• Training interviewers on proper in-person polling techniques
  • Assessing response quality throughout survey lifetimes
  • Ensuring high response rates, within ethical bounds
  • Leveraging clear data reporting techniques and tools
  • Creating and adhering to respondent confidentiality agreements
  • Releasing all survey methods to facilitate additional research

These are among the numerous polling best practices that underlie many of the surveys media, independent pollsters and campaign staff are distributing ahead of the United States presidential election in 2020.

The U.S. Capitol.

Unpacking election poll trends

While the traditional public opinion survey strategies that Du Bois, Gallup and others established during the late 19th and early 20th centuries still have an immense impact on modern polling, some sea changes are unfolding in this space. For instance, Gallup has pivoted away from the U.S.-focused spot polls and daily data dumps that used to define its operations and now tracks longer-term global trends, per Politico. The manner in which voters consume polling data is changing too, as many are turning away from individual polls and instead viewing public opinion data through aggregators like RealClearPolitics, which publishes composite statistics from dozens of different research organizations.

These and other shifts are reshaping modern political polling and therefore transforming the decision-making process for voters navigating events such as the 2020 presidential race.

Participating in polling evolution

These changes are especially exciting for individuals looking at political scientist or political campaign manager job descriptions and considering these roles as potential careers. An interest and expertise in modern polling is essential in these and other roles. But where can aspiring political professionals go to acquire the knowledge and insight they need to carve out futures in this important niche?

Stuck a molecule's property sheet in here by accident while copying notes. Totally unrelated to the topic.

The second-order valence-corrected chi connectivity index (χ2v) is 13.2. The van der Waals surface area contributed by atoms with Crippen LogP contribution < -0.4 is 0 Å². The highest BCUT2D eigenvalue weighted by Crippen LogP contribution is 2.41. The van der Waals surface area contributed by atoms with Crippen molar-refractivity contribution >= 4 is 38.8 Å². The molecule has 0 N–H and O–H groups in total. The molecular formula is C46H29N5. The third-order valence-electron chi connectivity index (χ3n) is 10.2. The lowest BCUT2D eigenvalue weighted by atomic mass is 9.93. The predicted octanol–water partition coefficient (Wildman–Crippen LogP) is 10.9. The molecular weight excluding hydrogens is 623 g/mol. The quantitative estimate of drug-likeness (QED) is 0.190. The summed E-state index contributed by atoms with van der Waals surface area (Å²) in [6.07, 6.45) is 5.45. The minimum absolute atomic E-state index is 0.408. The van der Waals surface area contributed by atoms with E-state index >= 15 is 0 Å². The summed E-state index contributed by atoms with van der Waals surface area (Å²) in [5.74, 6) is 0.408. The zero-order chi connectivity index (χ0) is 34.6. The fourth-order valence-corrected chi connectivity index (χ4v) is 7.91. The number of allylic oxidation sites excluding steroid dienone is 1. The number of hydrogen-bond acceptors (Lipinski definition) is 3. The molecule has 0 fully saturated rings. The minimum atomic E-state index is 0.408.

The online Master’s in Political Management program at the George Washington University’s Graduate School of Political Management ranks among the best options. Here, students can develop the skills they need to execute and eventually oversee political polling operations. Core courses such as Political Data and Analytics lend aspiring polling specialists the strategy-driven communication competencies they need connect with voters and lay the groundwork for data collection. Grassroots Engagement, found in one of the program’s three speciality clusters, which include Electoral Politics, Advocacy Politics and Applied Proficiencies, covers similar territory but focuses on small voting blocs. Polling takes center stage in Digital Strategy, Audience Research and Maximizing Social Media too, where students engage with online outreach methodologies that facilitate public opinion collection and analysis.

In addition to building their polling skills in these and other courses, rising political professionals enrolled in the online MPM degree program at GW have the opportunity to learn from working pollsters through the global and Washington, D.C.-based residencies.

Together, these academic experiences can prepare students for work in this important and ever-changing political field. Connect with a GW enrollment advisor today to learn more about the online MPM degree.

Recommended Readings:
How an MPM can help you attain a career as chief of staff
6 reasons to choose a political management degree over law

George Washington University
The Hill
Pew Research Center
Public Opinion Quarterly
American Association for Public Opinion Research